Buzz is my Gibson F5G mandolin. I’ve saved quite a few years for Buzz and he’s been worth every penny since I’ve had him. One of the reasons I went with a brand new Gibson besides the name Gibson was the fact that the store where I purchased it from posted a killer video of him and raved about him on said video (The Mandolin Store in Arizona, absolutely great to deal with) was also the lifetime warranty Gibson provides with the purchase of a new instrument.
Buzz was just built in February and I received him right around early March. We’ve hit it off. The finish is stellar, the sound is exactly how I have always envisioned a quality mandolin to sound but the action was a bit on the high side.
BTW: If you are not familiar with mandolin playing and/or players they can be a very judging group of people. Issues such as pick type, players and string height are hotly debated and the Mandolin Cafe(which I visit multiple times per day and find it and most people who post on it an unending source of information and inspiration) and can lead to some colorful posts to say the least.
Anyway, I like my action low, and since its my mandolin, I’d like it lower. The problem was when I lowered the bridge (a very easy process) it was about as low as it could go so, since I am not a repair person, I decided to take to a professional shop while I was on the road in Knoxville, TN who happened to sell Blue Chip picks (type that into the forum search at the Cafe and enjoy the threads) and asked the gentleman who worked there (great guy) how much a set up would be and how long it would take? He looked down the neck and said “You know there is a hump in the neck, right?” My answer was “No, I didn’t” He went on to tell me how occasionally the neck gets installed at a wrong angle and that any more lowering really wouldn’t be possible as it would cause string buzz (not why I named him Buzz) due to the hump. He said he would send it back Gibson as it was something they would be able to handle. He then had me play a Gibson nearly identical to mine and the neck was perfect. Nice low string action and PLENTY of room left for bridge adjustment. He said “that’s what a neck should play like.” I agreed!
This is a bit of a bummer as it’s brand new and I’ve only had it for 3 and 1/2 months, it’s only 4 months old and now it’s back to the factory; hence this blog.
So now I’m about to find out if paying extra for a brand new instrument for the warranty was truly worth it. How long will it take? What’s the process like? Gibson is slightly notorious for horrible customer service in the past although I’ve heard stories that it’s gotten better. Now I guess I’ll find out first hand.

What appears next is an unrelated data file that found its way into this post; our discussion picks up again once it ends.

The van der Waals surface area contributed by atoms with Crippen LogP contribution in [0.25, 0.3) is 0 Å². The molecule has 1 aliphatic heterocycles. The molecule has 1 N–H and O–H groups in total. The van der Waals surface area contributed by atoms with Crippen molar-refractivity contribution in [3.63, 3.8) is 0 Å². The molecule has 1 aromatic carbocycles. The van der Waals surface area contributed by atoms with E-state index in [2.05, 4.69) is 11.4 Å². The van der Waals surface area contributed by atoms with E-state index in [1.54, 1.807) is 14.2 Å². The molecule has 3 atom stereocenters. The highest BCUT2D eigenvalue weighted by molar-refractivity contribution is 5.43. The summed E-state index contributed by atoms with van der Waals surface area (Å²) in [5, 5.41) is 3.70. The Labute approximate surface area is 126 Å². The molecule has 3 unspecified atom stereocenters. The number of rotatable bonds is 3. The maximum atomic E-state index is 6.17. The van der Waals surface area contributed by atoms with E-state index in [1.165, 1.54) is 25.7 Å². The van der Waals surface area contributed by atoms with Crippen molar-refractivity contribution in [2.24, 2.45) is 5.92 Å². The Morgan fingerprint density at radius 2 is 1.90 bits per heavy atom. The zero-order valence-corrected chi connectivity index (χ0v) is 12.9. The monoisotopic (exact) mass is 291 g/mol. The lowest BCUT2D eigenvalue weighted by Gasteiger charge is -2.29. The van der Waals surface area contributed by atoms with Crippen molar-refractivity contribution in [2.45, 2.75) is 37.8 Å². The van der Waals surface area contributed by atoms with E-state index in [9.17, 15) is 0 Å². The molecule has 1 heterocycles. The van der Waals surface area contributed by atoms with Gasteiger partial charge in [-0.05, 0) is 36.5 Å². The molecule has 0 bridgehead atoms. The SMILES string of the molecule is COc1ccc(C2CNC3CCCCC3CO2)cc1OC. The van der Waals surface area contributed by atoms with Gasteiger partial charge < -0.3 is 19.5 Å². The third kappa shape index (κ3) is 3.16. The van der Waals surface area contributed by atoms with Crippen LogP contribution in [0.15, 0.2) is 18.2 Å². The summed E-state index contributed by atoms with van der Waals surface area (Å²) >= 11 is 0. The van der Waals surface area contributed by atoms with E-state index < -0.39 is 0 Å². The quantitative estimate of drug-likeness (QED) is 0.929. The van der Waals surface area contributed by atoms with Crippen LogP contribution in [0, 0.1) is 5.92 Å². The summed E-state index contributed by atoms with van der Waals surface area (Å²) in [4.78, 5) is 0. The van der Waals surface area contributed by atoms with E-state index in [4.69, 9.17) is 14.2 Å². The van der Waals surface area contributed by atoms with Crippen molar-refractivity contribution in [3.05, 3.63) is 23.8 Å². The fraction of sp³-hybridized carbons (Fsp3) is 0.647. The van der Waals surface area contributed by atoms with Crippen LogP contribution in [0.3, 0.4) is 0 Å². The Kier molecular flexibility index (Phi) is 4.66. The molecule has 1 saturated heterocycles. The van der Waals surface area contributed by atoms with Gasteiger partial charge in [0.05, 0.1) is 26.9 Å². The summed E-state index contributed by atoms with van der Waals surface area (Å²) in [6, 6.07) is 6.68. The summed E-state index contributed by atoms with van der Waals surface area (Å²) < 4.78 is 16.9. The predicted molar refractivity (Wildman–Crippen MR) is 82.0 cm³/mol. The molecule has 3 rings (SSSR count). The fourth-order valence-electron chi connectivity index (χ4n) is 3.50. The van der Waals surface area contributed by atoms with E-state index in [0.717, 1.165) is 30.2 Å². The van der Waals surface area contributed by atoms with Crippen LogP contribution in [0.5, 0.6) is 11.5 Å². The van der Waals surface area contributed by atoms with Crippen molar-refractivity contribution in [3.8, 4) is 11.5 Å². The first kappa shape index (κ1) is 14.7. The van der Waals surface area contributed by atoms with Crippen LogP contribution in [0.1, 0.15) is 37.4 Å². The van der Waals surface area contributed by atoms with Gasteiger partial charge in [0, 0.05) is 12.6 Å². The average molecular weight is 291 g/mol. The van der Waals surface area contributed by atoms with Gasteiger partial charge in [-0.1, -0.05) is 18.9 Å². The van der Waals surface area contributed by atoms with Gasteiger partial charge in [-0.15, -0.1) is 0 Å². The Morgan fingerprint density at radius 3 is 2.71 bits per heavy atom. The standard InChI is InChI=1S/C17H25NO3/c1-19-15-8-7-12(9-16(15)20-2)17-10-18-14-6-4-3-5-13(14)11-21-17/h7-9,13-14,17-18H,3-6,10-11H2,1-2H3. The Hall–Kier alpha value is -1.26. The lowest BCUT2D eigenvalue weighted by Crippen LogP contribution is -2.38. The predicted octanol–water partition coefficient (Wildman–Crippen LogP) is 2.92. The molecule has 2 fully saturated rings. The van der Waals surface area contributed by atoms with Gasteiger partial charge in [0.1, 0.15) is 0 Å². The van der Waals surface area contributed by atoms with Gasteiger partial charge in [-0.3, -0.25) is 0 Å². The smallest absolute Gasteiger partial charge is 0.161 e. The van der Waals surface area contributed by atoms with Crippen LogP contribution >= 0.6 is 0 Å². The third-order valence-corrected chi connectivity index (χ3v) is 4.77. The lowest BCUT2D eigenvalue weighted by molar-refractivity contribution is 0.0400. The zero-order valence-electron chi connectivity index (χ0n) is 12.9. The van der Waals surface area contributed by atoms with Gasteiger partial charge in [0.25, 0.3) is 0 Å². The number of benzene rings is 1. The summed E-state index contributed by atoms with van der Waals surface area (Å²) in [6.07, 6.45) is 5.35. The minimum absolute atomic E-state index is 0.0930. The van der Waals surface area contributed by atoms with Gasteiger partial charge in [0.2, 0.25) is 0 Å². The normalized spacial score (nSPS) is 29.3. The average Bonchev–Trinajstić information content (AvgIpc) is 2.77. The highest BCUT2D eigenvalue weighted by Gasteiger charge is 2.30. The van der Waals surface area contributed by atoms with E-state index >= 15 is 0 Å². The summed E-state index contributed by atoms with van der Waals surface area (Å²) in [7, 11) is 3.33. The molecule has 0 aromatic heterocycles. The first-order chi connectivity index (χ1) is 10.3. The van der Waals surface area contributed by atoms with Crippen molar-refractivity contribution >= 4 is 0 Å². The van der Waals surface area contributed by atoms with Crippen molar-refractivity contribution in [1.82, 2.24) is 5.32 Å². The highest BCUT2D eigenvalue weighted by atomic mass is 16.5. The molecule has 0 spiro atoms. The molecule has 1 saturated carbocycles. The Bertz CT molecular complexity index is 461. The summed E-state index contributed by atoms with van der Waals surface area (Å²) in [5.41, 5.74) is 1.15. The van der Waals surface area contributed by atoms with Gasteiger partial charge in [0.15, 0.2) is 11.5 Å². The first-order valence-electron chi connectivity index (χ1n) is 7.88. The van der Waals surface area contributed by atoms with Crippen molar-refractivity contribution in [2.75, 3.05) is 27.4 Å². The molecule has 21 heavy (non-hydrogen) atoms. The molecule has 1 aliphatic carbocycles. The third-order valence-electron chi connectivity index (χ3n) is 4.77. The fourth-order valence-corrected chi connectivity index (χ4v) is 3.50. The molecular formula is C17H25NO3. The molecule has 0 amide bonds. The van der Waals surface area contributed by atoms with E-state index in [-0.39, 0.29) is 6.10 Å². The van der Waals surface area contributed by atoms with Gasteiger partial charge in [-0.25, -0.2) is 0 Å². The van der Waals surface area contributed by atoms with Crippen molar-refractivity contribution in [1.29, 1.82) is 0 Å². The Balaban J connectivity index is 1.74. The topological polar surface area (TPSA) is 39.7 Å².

The mandolin has never been left out of it’s hardshell case if it wasn’t being played. It’s never been left in a vehicle in extreme conditions. The truss rod has not been touched since I’ve owned it and since I bought it new I’m guessing it hasn’t been touched at all and I bought it from a reputable dealer. (again The Mandolin Store)
I called Gibson the minute I left the shop and spoke with Daryl Mosley who was very helpful and sent me an email with all of the information I would need and assured me if anything was unclear, I could just call him and he’d help me out.
The email was very clear and detailed and I’ve followed the instructions to the letter. (include RMA number, original receipt, description of the problem, packed in case, and then in a corrugated box with packing materials) I packed it back up exactly how it was sent to me and even paid additional at UPS to have them pack my box in another box to guarantee it with their “pack and ship”guarantee which means if it is damaged, they will replace it.
According to the Gibson warranty the owner pays shipping to Gibson. No problem, although with insurance it was about $126 all together.
The package is set to arrive tomorrow. Thus far, thanks to Daryl, my experience has been great. Now the true test begins when Buzz arrives in Nashville tomorrow.